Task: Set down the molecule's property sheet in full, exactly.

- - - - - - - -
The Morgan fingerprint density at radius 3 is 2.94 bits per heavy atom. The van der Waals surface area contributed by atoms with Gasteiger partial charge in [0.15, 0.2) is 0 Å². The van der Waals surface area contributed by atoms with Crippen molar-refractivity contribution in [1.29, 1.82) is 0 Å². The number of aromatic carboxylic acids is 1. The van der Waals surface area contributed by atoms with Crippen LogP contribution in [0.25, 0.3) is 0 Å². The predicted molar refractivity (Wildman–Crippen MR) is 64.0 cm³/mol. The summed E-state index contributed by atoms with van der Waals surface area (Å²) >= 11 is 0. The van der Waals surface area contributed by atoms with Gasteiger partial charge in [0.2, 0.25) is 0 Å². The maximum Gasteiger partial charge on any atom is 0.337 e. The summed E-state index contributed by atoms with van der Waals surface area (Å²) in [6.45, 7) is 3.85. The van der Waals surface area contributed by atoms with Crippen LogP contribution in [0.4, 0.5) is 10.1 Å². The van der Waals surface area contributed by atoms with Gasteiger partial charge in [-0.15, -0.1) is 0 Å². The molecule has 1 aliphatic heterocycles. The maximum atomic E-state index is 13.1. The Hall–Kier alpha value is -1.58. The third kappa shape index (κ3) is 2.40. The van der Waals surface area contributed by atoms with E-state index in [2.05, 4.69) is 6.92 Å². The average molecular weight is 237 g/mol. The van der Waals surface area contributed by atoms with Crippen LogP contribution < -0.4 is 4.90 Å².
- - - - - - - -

The Morgan fingerprint density at radius 3 is 2.94 bits per heavy atom. The van der Waals surface area contributed by atoms with Gasteiger partial charge in [0.15, 0.2) is 0 Å². The van der Waals surface area contributed by atoms with Crippen molar-refractivity contribution in [1.29, 1.82) is 0 Å². The number of aromatic carboxylic acids is 1. The van der Waals surface area contributed by atoms with Crippen LogP contribution in [0.25, 0.3) is 0 Å². The predicted molar refractivity (Wildman–Crippen MR) is 64.0 cm³/mol. The summed E-state index contributed by atoms with van der Waals surface area (Å²) >= 11 is 0. The van der Waals surface area contributed by atoms with Gasteiger partial charge in [0.2, 0.25) is 0 Å². The maximum Gasteiger partial charge on any atom is 0.337 e. The summed E-state index contributed by atoms with van der Waals surface area (Å²) in [6.45, 7) is 3.85. The van der Waals surface area contributed by atoms with Crippen LogP contribution in [0.4, 0.5) is 10.1 Å². The van der Waals surface area contributed by atoms with Gasteiger partial charge in [-0.15, -0.1) is 0 Å². The molecule has 1 aliphatic heterocycles. The maximum atomic E-state index is 13.1. The Hall–Kier alpha value is -1.58. The third kappa shape index (κ3) is 2.40. The van der Waals surface area contributed by atoms with E-state index in [2.05, 4.69) is 6.92 Å². The average molecular weight is 237 g/mol. The van der Waals surface area contributed by atoms with Crippen LogP contribution < -0.4 is 4.90 Å².